Yesterday there was a surprise from Peoria, Ill. The National Gallery was filled with the sounds of the Bradley University Chorale, and the surprise came in the form of some of the most beautiful choral singing heard here in quite some time.

Not just another college choir, this group's large, lofty sound ranks them with the top-notch professional choirs. Only an occasional pastel patch in the tenor colors gave away their youth. The choral diction was precise without ever becoming vulgar, and in works ranging from the Baroque to Broadway, their taste and exuberance were a joy. The chorus mastered the dynamic variety so essential to Haydn in selections from his "Harmoniemesse," as well as the raw power required by the Gloria from Argento's opera "The Masque of Angels." The concert closed with a very peppy arrangement of "The Rhythm of Life" from Cy Coleman's "Sweet Charity."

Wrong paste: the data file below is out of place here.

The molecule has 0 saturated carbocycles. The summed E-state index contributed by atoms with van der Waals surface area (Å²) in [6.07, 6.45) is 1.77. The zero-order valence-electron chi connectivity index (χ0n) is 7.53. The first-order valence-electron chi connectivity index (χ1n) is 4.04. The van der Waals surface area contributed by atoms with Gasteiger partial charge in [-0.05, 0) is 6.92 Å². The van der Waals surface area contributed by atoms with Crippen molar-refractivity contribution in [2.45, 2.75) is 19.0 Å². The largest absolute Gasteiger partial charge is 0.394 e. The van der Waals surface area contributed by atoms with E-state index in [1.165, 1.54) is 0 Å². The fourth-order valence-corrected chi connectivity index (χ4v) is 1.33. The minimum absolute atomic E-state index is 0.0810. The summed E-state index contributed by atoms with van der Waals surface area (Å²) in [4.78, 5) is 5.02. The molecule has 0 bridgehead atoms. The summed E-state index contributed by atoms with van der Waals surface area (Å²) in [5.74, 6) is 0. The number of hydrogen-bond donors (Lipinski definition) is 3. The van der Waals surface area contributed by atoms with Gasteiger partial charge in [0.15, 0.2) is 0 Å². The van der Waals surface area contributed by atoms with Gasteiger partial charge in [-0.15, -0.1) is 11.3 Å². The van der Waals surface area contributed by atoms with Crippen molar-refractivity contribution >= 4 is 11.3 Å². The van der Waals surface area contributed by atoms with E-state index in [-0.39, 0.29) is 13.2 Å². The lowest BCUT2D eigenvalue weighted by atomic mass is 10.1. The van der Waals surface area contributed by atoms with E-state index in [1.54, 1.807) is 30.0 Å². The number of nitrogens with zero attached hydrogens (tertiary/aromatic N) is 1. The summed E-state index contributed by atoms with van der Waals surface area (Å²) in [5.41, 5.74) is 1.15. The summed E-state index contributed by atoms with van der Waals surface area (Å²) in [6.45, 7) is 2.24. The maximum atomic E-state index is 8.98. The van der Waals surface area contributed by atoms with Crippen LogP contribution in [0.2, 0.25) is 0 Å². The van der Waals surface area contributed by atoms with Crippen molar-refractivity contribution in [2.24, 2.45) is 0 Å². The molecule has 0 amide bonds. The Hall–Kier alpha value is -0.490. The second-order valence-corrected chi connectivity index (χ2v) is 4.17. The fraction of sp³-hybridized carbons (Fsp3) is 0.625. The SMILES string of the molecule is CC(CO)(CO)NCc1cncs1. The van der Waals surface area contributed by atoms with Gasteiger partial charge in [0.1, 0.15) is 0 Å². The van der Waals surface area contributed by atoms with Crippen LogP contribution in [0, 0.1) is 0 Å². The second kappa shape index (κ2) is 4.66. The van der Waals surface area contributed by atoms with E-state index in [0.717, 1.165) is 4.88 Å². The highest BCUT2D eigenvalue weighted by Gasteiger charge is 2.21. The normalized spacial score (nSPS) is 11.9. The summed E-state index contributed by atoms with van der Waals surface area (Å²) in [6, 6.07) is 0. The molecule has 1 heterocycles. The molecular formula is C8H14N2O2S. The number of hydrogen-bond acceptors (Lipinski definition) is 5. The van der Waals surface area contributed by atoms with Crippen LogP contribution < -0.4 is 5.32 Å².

Any errors were of repertory and not performance. Norman Dinerstein's 1977 "Frogs" was dull and unbearably cute in this Washington premiere, only hinting about what a chorus like this could do with great contemporary music like Henze's "Moralities." There is always their next visit, which must be sooner than the nine years that passed since their last National Gallery concert.